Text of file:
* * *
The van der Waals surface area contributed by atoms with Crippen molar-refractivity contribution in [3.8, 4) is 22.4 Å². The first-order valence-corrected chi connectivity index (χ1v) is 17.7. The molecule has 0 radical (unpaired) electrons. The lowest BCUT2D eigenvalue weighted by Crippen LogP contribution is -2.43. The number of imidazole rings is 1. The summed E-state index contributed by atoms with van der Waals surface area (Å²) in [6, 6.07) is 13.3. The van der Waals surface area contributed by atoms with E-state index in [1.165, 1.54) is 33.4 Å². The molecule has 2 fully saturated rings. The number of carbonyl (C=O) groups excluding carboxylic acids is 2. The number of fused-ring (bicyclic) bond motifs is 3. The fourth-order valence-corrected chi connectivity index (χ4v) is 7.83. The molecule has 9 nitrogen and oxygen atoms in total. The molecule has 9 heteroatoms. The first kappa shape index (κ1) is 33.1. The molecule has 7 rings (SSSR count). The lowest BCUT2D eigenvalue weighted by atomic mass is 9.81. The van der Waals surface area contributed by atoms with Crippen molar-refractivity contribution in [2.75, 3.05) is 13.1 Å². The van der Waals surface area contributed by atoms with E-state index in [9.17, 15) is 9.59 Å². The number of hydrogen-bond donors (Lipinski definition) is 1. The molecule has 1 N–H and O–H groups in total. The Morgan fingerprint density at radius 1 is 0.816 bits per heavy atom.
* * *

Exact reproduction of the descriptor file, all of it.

The van der Waals surface area contributed by atoms with Crippen molar-refractivity contribution in [3.8, 4) is 22.4 Å². The first-order valence-corrected chi connectivity index (χ1v) is 17.7. The molecule has 0 radical (unpaired) electrons. The lowest BCUT2D eigenvalue weighted by Crippen LogP contribution is -2.43. The number of imidazole rings is 1. The summed E-state index contributed by atoms with van der Waals surface area (Å²) in [6, 6.07) is 13.3. The van der Waals surface area contributed by atoms with E-state index in [1.165, 1.54) is 33.4 Å². The molecule has 2 fully saturated rings. The number of carbonyl (C=O) groups excluding carboxylic acids is 2. The number of fused-ring (bicyclic) bond motifs is 3. The fourth-order valence-corrected chi connectivity index (χ4v) is 7.83. The molecule has 9 nitrogen and oxygen atoms in total. The molecule has 9 heteroatoms. The first kappa shape index (κ1) is 33.1. The molecule has 7 rings (SSSR count). The lowest BCUT2D eigenvalue weighted by atomic mass is 9.81. The van der Waals surface area contributed by atoms with Crippen molar-refractivity contribution in [2.75, 3.05) is 13.1 Å². The van der Waals surface area contributed by atoms with E-state index in [9.17, 15) is 9.59 Å². The number of hydrogen-bond donors (Lipinski definition) is 1. The molecule has 1 N–H and O–H groups in total. The Morgan fingerprint density at radius 1 is 0.816 bits per heavy atom.